I just finished Pride and Prejudice by Jane Austen. Now, I am not unaware of the immense popularity of this book, and in fact, I'm a little concerned I will bring down the fury of a devoted Janeite by the comments that are to follow. But so be it. Here goes nothing!
While I enjoyed the book, and while I appreciate Austen's skill, I couldn't help wishing the book followed some of the rules of current fiction writing. I'm speaking from a strictly personal reader response - I think I could have felt even more engaged in the story had it had less telling and more showing.
Without a doubt, Austen created some wonderful characters. Elizabeth is a heroine every reader can identify with, and Darcy is delightful as he moves from being a jerk to being the perfect guy. But I found myself feeling frustrated at times as I read their scenes together, especially when Austen chose to summarize what they were saying rather than letting them act it out. I'll compare a couple of scenes to illustrate what I mean.
The first is when Mr. Darcy makes his ill-fated proposal of marriage:
After a silence of several minutes he came towards her in an agitated manner, and thus began,Now, this is highly satisfying as a plot development - this man (this VERY handsome, VERY rich man) who has always been the picture of snobbery suddenly is proposing marriage to our saucy little heroine. But the way it is told is completely unsatisfying, to me at least. I want to know what, exactly, he said!!! What was this "avowal of all that he felt and had long felt for her"? But even more importantly, what is it he said as he "dwelt upon" "his sense of her inferiority"? Call me intellectually lazy if you must, but this seems to be a point in the story at which we as readers really need to hear Darcy speaking to get a sense of just who he is as a character.
"In vain have I struggled. It will not do. My feelings will not be repressed. You must allow me to tell you how ardently I admire and love you."
Elizabeth's astonishment was beyond expression. She stared, colored, doubted, and was silent. This he considered sufficient encouragement, and the avowal of all that he felt and had long felt for her, immediately followed. He spoke well, but there were feelings besides those of the heart to be detailed, and he was not more eloquent on the subject of tenderness than of pride. His sense of her inferiority -- of its being a degradation -- of the family obstacles which judgment had always opposed to inclination, were dwelt upon with a warmth which seemed due to the consequence he was wounding, but was very unlikely to recommend his suit."
Contrast that section with a section near the end of the book:
Elizabeth's spirits soon rising to playfulness again, she wanted Mr. Darcy to account for his having ever fallen in love with her.I love that chapter. The first part of it is a conversation between Elizabeth and Darcy, and the dialogue tells us a great deal about what their relationship is going to be. Elizabeth is teasing and impertinent; Darcy is serious and concise, but very steady and honest in his statements. I can know and love those characters! I just wish there had been more of that in the book. That's actually one of the few sections in which we see the two of them interacting without a heavy dose of Austen's narration telling us what's going on. I know, I know, I can't hold her to the writing style that's popular 200 years after she wrote the book. But, gosh, I would love to read Pride and Prejudice in today's style.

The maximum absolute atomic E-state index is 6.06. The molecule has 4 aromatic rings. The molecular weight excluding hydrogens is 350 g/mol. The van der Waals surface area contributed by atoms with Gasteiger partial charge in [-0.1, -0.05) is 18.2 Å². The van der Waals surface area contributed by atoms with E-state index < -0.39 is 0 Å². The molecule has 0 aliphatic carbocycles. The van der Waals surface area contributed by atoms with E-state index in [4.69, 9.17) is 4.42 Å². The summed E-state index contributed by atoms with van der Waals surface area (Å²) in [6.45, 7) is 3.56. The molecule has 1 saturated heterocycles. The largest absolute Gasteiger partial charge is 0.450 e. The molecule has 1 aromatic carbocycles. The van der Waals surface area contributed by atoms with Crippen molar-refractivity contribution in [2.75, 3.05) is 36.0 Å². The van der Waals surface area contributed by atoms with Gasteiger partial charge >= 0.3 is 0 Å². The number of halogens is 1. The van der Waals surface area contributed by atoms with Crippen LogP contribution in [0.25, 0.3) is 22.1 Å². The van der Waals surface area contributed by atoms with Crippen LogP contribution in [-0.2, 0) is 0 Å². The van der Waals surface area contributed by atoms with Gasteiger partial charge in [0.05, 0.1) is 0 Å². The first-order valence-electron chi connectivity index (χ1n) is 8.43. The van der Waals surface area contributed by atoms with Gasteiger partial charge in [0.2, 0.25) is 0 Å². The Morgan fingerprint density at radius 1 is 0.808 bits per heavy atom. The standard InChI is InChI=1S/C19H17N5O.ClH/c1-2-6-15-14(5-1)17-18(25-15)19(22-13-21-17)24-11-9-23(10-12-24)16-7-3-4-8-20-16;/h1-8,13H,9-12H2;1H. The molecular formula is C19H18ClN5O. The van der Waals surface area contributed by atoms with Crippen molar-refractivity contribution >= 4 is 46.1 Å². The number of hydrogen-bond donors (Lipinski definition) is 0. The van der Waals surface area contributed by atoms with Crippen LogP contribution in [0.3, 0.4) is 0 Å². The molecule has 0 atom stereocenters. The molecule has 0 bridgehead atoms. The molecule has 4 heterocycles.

"How could you begin?" said she. "I can comprehend your going on charmingly, when you had once made a beginning, but what could set you off in the first place?"
"I cannot fix on the hour, or the spot, or the look, or the words, which laid the foundation. It is too long ago. I was in the middle before I knew that I had begun."
(skip a little here)
"What made you so shy of me, when you first called, and afterwards dined here? Why, especially, when you called, did you look as if you did not care about me?"
"Because you were grave and silent, and gave me no encouragement."
"But I was embarrassed."
"And so was I."
"You might have talked to me more when you came to dinner."
"A man who had felt less, might."
So, does that mean I want the classic to be "dumbed-down"? I'll admit, there were times when I had to think rather hard to understand just what Austen was saying (it would certainly be helpful, for example, if she had been a bit more specific with her pronoun-antecedent issues....). Is wishing I could read the story in a more modern, dialogue- and action-heavy style simple intellectual laziness on my part? I don't really think so (of course, I wouldn't, ha ha). I think it means we are reading the story in a different way. When I'm reading the second passage above, I'm still engaging intellectually in the story - but it's a different kind of engagement. Instead of trying to supply the missing dialogue, as in the first section (which I don't even know that I can do, since I'm no expert on the distinction between British social classes in the Regency period), I am making suppositions about the characters and their relationship, I'm predicting the kind of life they are going to have together, I'm putting together the pieces of the puzzle that was their history. All that's going on in my mind at the same time that I am engaging with the story emotionally and thrilling to their relationship. I don't see that as cheapening the story, I see that as fulfilling the story.
I guess my lot is cast. I just really prefer a more theatrical style of storytelling. Maybe that does make me less intellectual. Sorry, class of '80!